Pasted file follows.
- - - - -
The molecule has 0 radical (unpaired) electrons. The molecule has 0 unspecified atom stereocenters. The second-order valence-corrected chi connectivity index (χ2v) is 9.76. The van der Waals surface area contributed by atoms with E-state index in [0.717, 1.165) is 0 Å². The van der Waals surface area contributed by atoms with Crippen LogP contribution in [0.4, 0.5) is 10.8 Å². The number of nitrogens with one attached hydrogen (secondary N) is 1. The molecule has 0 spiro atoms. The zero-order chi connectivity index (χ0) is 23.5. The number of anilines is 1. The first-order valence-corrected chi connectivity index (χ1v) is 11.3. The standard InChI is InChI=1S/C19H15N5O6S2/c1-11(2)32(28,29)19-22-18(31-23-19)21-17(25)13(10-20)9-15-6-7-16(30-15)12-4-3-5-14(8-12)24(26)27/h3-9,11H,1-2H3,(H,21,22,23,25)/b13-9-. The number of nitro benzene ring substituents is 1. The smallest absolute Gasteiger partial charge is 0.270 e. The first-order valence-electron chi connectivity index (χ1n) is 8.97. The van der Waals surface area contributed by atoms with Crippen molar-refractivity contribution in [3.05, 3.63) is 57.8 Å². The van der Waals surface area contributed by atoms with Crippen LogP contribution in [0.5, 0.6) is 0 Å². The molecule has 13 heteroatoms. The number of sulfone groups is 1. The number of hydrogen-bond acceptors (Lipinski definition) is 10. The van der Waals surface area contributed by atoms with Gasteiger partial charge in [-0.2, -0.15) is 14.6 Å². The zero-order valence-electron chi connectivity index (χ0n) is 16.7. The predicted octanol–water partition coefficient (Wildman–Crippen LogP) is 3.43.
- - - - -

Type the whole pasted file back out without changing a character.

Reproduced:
The molecule has 0 radical (unpaired) electrons. The molecule has 0 unspecified atom stereocenters. The second-order valence-corrected chi connectivity index (χ2v) is 9.76. The van der Waals surface area contributed by atoms with E-state index in [0.717, 1.165) is 0 Å². The van der Waals surface area contributed by atoms with Crippen LogP contribution in [0.4, 0.5) is 10.8 Å². The number of nitrogens with one attached hydrogen (secondary N) is 1. The molecule has 0 spiro atoms. The zero-order chi connectivity index (χ0) is 23.5. The number of anilines is 1. The first-order valence-corrected chi connectivity index (χ1v) is 11.3. The standard InChI is InChI=1S/C19H15N5O6S2/c1-11(2)32(28,29)19-22-18(31-23-19)21-17(25)13(10-20)9-15-6-7-16(30-15)12-4-3-5-14(8-12)24(26)27/h3-9,11H,1-2H3,(H,21,22,23,25)/b13-9-. The number of nitro benzene ring substituents is 1. The smallest absolute Gasteiger partial charge is 0.270 e. The first-order valence-electron chi connectivity index (χ1n) is 8.97. The van der Waals surface area contributed by atoms with Crippen molar-refractivity contribution in [3.05, 3.63) is 57.8 Å². The van der Waals surface area contributed by atoms with Crippen LogP contribution in [0.5, 0.6) is 0 Å². The molecule has 13 heteroatoms. The number of sulfone groups is 1. The number of hydrogen-bond acceptors (Lipinski definition) is 10. The van der Waals surface area contributed by atoms with Gasteiger partial charge in [-0.2, -0.15) is 14.6 Å². The zero-order valence-electron chi connectivity index (χ0n) is 16.7. The predicted octanol–water partition coefficient (Wildman–Crippen LogP) is 3.43.